Community Research and Development Information Service - CORDIS


SAPHELY Report Summary

Project ID: 644242
Funded under: H2020-EU.

Periodic Reporting for period 1 - SAPHELY (Self-amplified photonic biosensing platform for microRNA-based early diagnosis of diseases)

Reporting period: 2015-02-01 to 2016-01-31

Summary of the context and overall objectives of the project

In today’s point-of-care (POC) market segment, there is an ever-increasing demand for novel and more efficient devices for the early diagnosis of diseases, with a special interest in cancer. According to statistics from the World Health Organization (WHO), each year approximately 7.5 million people around the world die because of this disease. Despite these numbers, the WHO states that most cancer types have high cure rates when detected early and treated according to best practices. Therefore, having early and trustful detection tools for the implementation of preventive mass screening programs is a key factor for reducing cancer mortality rates.
On the other hand, the scientific community has recognised the importance of nanotechnology for the current market, with improved performances and functionalities compared to existing technologies and opening the field of applications from health and energy to environmental issues. Among them, nanophotonic technology is one of the main candidates for the creation of the core transduction elements of future high-performance biosensors since it provides significant advantages such as high sensitivity, compactness and high integration level, shorter time to result, label-free detection, and use of very low sample volumes.
Within this context, the SAPHELY project aims at developing a compact and low-cost POC device based on nanophotonic technology for its application to minimally-invasive early diagnosis, with initial focus in cancer. This POC device will significantly help to reduce the actual costs designated for early diagnosis and to implement mass screening programs, meaning a significant contribution to the improvement of the citizens’ health status and to the sustainability of healthcare systems.

Work performed from the beginning of the project to the end of the period covered by the report and main results achieved so far

In summary, the main objectives/tasks/outcomes from the work carried out from the beginning of the project to the end of Period 1 have been:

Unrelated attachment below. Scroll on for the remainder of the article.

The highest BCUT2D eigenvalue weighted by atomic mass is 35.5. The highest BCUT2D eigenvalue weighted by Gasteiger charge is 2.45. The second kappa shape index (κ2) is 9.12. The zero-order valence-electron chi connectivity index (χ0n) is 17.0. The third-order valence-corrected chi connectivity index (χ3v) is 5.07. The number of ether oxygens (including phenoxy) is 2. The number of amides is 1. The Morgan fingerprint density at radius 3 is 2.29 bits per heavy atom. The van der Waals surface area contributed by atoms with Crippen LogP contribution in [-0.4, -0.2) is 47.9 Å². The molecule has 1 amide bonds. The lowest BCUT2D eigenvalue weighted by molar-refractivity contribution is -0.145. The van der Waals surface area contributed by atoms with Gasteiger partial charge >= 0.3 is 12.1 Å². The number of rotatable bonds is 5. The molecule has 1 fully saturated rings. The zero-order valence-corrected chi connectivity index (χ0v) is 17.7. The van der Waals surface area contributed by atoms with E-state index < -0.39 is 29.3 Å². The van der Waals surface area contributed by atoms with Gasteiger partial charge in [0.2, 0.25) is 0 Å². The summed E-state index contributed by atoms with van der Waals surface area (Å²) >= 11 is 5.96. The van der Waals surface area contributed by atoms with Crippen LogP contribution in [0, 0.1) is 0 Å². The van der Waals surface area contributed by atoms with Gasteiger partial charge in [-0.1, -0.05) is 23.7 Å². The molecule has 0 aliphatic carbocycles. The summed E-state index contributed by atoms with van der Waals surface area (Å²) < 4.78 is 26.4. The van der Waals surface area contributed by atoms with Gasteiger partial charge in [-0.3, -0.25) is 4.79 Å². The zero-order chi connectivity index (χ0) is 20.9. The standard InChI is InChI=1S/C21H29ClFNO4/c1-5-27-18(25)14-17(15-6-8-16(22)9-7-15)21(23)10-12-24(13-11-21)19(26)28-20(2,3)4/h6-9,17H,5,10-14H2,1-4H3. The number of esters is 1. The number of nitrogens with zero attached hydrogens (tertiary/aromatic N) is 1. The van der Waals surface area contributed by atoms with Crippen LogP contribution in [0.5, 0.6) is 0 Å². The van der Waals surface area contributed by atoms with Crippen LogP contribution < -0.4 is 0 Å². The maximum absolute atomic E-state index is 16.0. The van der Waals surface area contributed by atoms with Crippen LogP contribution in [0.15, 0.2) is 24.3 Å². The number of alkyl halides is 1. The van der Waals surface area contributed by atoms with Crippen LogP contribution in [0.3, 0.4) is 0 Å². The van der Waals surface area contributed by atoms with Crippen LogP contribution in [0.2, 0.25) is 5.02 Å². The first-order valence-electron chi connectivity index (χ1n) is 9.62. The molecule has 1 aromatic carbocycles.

- The target miRNAs to be detected for the diagnosis of the selected cancer varieties have been determined, as well as some of the molecular beacon (MB) capture probes to be used for their detection (on-going work).
- Work focused on the extraction and isolation of the miRNAs from the human sample is being carried out. This work aims at evaluating the performance of different extraction+isolation protocols as well as their appropriate transference to an integrated microfluidic system.
- The photonic sensing chips based on photonic bandgap (PBG) structures have been designed and initial prototypes have been fabricated and tested (further optimization required). Additionally, some initial tasks focused on the transference of the fabrication process to NIL (nanoimprint lithography) have already been done despite they were planned for Period 2.
- We have also designed and developed a first version of the microfluidic sample delivery cell for the photonic chips.
- An automated readout platform for the sensing chips has been developed, allowing multiple types of photonic interrogation. The operation of this platform has been successfully validated for temperature and refractive index sensing experiments.
- The procedures for the immobilization of the probes onto the photonic sensing structures have been developed and validated using planar substrates (i.e., without fabricated structures on it).
- The development of the technological sub-systems has been monitored in order to ensure a proper integration between them.
- Despite they were expected to begin in Period 2, several tasks related with the development of the “product-like” readout platform have already been started.
- The collection of clinical samples for the validation of the SAPHELY analysis device has begun.
- Exploitation issues of the project have been addressed by determining the main standards and regulations applying to the SAPHELY analysis device and by elaborating a first draft of the initial exploitation plan.
- Dissemination/communication activities targeting the promotion of the SAPHELY project have been carried out.
- A Data Management Plan (DMP) describing the strategy and procedures for open access publication of results and project data has been elaborated.

Progress beyond the state of the art and expected potential impact (including the socio-economic impact and the wider societal implications of the project so far)

The novel nanophotonic-based technology to be developed in the SAPHELY project will allow a more sensitive, robust and selective analysis for improved clinical decisions through an early and fast diagnosis of the disease at a reduced cost, thus opening the door to the effective implementation of high-throughput screening programs. This will lead to better health outcomes, since the proper treatment/response can be applied to the patient in an earlier stage, and will contribute to the sustainability of the health care system by decreasing the expenditure associated with pharmaceutical treatments and with hospitalization. Moreover, this analysis device can also be used for its application in the monitoring and assessment of therapeutic response of a patient, opening the door to the practical implementation of the so-called “personalized medicine”.

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